The secretive nature of an FBI raid at Los Angeles City Hall and the Department of Water and Power’s main office in July has raised questions about the extent of the agency’s investigations into the city.
“The FBI executed search warrants last week at several locations in downtown Los Angeles. Those search warrants are under seal, so we are not able to discuss the scope or nature of the investigation,” US Attorney’s office spokesman Thom Mrozek told The Epoch Times.
City Attorney Mike Feurer’s office at City Hall was one of the locations searched in connection with the investigation. Those search warrants were linked to the failed rollout of LADWP billing software provided by the consulting firm PricewaterhouseCoopers (PWC) in 2013 and subsequent litigation related to the issue, the City Attorney’s office told the Patch.
The botched implementation of the LADWP billing system caused inaccurate customer bills to be sent out across the city of Los Angeles, resulting in a class-action lawsuit against the city and another lawsuit against PWC.
The Los Angeles Times reviewed a portion of one of the search warrants, which showed federal investigators were attempting to find information regarding DWP contracts with companies associated with New York attorney Paul Paradis, who was hired by Feurer’s office for the lawsuit against PWC. Federal agents also searched an office in Beverly Hills belonging to attorney Paul Kiesel, who was also hired by Feurer.
It was discovered that Paradis’s involvement with the case had included a conflict of interest, as he served as a lawyer for the class action lawsuit against the DWP. He was also given no-bid contracts from the LADWP to comply with settlement terms in relation to the class action suit, reported the Times. The city ultimately shelled out over $36 million in contracts with companies connected to Paradis.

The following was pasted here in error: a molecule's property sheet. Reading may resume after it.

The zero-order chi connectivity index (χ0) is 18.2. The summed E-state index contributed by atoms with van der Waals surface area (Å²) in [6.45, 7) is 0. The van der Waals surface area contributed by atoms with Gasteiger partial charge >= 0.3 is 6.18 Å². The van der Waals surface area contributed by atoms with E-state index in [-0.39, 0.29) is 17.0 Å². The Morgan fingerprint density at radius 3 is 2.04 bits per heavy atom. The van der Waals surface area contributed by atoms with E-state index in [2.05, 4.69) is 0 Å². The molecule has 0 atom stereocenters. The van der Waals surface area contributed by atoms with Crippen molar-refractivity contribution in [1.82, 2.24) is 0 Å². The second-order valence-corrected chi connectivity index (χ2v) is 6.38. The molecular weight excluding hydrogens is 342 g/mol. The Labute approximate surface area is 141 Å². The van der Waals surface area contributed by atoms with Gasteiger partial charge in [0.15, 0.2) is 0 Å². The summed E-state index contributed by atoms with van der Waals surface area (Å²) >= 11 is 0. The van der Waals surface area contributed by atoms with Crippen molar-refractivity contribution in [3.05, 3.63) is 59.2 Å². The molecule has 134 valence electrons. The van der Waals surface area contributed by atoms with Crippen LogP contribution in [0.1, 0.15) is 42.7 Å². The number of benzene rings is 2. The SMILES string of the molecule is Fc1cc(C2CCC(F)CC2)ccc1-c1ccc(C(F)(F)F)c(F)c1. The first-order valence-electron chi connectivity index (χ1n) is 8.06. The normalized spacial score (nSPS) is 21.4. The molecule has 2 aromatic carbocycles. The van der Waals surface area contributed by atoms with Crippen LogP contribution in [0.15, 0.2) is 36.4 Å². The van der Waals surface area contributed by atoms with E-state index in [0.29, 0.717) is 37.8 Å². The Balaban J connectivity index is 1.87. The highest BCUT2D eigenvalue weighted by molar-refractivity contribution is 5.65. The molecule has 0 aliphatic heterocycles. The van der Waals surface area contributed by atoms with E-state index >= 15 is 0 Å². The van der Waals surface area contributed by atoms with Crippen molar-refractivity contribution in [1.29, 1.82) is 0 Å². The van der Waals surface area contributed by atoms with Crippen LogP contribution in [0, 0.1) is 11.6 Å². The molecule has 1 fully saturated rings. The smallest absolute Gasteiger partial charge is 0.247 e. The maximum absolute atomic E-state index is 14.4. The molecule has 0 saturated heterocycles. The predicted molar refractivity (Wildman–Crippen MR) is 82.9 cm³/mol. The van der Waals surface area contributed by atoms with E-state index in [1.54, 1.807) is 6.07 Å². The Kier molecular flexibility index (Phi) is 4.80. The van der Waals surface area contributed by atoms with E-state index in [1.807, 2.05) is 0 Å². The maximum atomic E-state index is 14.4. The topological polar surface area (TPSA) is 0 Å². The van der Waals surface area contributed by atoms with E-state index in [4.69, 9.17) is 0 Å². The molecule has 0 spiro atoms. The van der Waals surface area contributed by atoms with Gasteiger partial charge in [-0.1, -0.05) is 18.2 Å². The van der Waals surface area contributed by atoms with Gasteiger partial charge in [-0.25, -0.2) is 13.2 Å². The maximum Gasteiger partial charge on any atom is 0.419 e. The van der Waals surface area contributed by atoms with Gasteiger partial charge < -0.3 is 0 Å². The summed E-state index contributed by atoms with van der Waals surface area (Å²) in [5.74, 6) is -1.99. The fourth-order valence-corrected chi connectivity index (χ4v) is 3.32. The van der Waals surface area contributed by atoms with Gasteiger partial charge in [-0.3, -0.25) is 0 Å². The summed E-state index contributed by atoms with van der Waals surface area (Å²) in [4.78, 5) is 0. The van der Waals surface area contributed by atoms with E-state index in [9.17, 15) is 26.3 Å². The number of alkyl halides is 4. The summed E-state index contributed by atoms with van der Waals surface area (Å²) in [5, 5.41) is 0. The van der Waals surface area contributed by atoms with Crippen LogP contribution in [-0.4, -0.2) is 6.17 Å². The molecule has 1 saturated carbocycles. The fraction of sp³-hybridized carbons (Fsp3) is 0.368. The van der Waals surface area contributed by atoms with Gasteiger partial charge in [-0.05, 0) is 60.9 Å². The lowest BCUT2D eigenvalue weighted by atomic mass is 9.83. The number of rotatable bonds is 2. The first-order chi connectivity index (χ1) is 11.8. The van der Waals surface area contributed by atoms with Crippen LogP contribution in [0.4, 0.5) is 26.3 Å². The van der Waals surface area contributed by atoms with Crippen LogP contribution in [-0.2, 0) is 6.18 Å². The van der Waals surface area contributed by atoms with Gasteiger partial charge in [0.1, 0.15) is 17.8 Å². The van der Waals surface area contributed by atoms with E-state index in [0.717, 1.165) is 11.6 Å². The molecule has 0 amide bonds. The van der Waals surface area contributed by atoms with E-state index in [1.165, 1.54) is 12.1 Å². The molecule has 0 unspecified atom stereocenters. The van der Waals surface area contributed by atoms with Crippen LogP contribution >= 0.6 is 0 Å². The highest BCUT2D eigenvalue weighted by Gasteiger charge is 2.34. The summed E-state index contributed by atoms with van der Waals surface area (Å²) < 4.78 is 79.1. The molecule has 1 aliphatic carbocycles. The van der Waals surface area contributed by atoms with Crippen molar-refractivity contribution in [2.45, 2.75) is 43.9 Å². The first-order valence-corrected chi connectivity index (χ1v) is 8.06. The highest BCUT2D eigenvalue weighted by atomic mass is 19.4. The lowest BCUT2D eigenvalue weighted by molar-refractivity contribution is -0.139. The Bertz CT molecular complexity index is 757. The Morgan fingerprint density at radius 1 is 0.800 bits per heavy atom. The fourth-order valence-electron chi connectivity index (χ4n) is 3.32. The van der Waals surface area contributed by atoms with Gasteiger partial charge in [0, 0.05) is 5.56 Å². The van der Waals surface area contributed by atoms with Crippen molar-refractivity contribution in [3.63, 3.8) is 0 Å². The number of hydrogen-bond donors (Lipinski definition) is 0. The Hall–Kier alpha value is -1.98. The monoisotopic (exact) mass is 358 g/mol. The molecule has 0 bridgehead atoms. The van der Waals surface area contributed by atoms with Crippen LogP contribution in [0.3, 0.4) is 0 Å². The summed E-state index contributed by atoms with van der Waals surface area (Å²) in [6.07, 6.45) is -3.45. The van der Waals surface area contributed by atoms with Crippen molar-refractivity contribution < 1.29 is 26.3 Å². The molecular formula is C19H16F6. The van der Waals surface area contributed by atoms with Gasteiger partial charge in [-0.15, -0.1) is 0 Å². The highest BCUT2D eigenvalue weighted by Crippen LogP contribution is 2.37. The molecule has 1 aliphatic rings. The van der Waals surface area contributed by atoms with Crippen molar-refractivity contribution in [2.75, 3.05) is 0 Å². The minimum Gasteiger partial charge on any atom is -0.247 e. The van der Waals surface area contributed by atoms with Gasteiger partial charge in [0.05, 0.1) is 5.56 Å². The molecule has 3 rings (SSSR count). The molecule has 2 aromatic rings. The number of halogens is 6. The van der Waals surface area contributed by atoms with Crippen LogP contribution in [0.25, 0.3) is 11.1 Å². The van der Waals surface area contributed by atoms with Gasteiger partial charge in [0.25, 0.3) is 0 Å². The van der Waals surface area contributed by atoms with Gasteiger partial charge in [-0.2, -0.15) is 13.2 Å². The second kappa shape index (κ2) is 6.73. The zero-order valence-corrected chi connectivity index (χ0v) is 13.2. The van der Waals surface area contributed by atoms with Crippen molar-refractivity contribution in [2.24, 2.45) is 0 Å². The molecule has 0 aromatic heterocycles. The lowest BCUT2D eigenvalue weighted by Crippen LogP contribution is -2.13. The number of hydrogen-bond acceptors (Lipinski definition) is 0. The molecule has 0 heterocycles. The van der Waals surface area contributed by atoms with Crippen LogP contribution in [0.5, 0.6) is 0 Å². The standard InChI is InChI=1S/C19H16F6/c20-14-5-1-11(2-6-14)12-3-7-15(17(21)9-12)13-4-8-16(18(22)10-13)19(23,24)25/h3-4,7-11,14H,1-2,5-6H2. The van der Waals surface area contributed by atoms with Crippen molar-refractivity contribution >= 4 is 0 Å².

The warrant also mentioned other offices that were being targeted, such as those of the LADWP general manager, David Wright, and the LADWP Board of Commissioners. Possible crimes investigated include money laundering, bribery, and extortion.
Additionally, last November, City Councilman Jose Huizar’s offices and home in the Boyle Heights neighborhood were also raided. However, it’s unknown whether the new raids are related, and no arrests have been made.
The Epoch Times reached out to the FBI for comment, but officials said they were unable to address the issue due to the ongoing investigation. Attempts to reach out to the Los Angeles Attorney’s spokesman, Rob Wilcox, as well as Mayor Eric Garcetti’s office, were met with no response.
On Monday, July 29, Los Angeles Mayor Garcetti spoke with ABC7 about the raids.
“We had started an investigation as well, concurrent with what the FBI does, so we support them. Any team that comes in from the FBI, prosecutors or investigators, to help in this mission, I 100% support, and I expect everybody to do the same in the city. I have zero tolerance for any impropriety,” he said.
It was also reported that the LADWP chief was removed and replaced with an interim general manager, Martin Adams, who will officially take office in October.
“Clearly public trust is the most important thing in the department, we’ve had amazing progress and I want to keep that going,” the mayor said. “I think that leadership change was necessary. And we got a great leader in Marty Adams, who is experienced, who is well-respected, and he can make sure he can clean house and continue the progress that we have made.”
The LADWP has been under fire for money-related scandals in the past. In 2018, 306 of its workers took home over $100,000 worth of overtime pay. That same year, the LADWP paid $250 million in overtime, the highest in its history.
In one example, a security officer was paid nearly $314,000 in overtime pay, while his salary was listed as only $25,000. Three of his coworkers were paid over $200,000 each. Overtime pay is double an employee’s normal rate due to union contracts with the LADWP.
As the new investigations into the LADWP and other offices continue, details are scant as to who may be involved and what possible crimes are in play, prompting speculation about what could potentially be a major corruption scandal for the city of Los Angeles.